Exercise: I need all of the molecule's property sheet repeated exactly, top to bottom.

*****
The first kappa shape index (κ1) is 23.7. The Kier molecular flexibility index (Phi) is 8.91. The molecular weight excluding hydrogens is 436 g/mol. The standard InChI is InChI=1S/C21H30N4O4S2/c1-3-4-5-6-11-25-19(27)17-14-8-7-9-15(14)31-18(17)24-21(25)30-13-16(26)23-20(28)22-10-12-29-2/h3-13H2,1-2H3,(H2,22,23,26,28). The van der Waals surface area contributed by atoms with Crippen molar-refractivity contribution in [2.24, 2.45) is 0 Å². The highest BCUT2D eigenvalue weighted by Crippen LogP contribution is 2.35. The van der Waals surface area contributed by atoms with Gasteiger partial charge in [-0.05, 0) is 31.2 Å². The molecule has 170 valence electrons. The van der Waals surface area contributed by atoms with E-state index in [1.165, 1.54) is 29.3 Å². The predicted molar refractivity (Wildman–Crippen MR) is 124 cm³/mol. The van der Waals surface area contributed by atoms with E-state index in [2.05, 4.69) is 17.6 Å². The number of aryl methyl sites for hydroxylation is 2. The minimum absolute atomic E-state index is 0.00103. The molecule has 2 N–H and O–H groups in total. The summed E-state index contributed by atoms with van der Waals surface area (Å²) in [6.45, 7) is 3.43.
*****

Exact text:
The first kappa shape index (κ1) is 23.7. The Kier molecular flexibility index (Phi) is 8.91. The molecular weight excluding hydrogens is 436 g/mol. The standard InChI is InChI=1S/C21H30N4O4S2/c1-3-4-5-6-11-25-19(27)17-14-8-7-9-15(14)31-18(17)24-21(25)30-13-16(26)23-20(28)22-10-12-29-2/h3-13H2,1-2H3,(H2,22,23,26,28). The van der Waals surface area contributed by atoms with Crippen molar-refractivity contribution in [2.24, 2.45) is 0 Å². The highest BCUT2D eigenvalue weighted by Crippen LogP contribution is 2.35. The van der Waals surface area contributed by atoms with Gasteiger partial charge in [-0.05, 0) is 31.2 Å². The molecule has 170 valence electrons. The van der Waals surface area contributed by atoms with E-state index in [1.165, 1.54) is 29.3 Å². The predicted molar refractivity (Wildman–Crippen MR) is 124 cm³/mol. The van der Waals surface area contributed by atoms with E-state index in [2.05, 4.69) is 17.6 Å². The number of aryl methyl sites for hydroxylation is 2. The minimum absolute atomic E-state index is 0.00103. The molecule has 2 N–H and O–H groups in total. The summed E-state index contributed by atoms with van der Waals surface area (Å²) in [6.45, 7) is 3.43.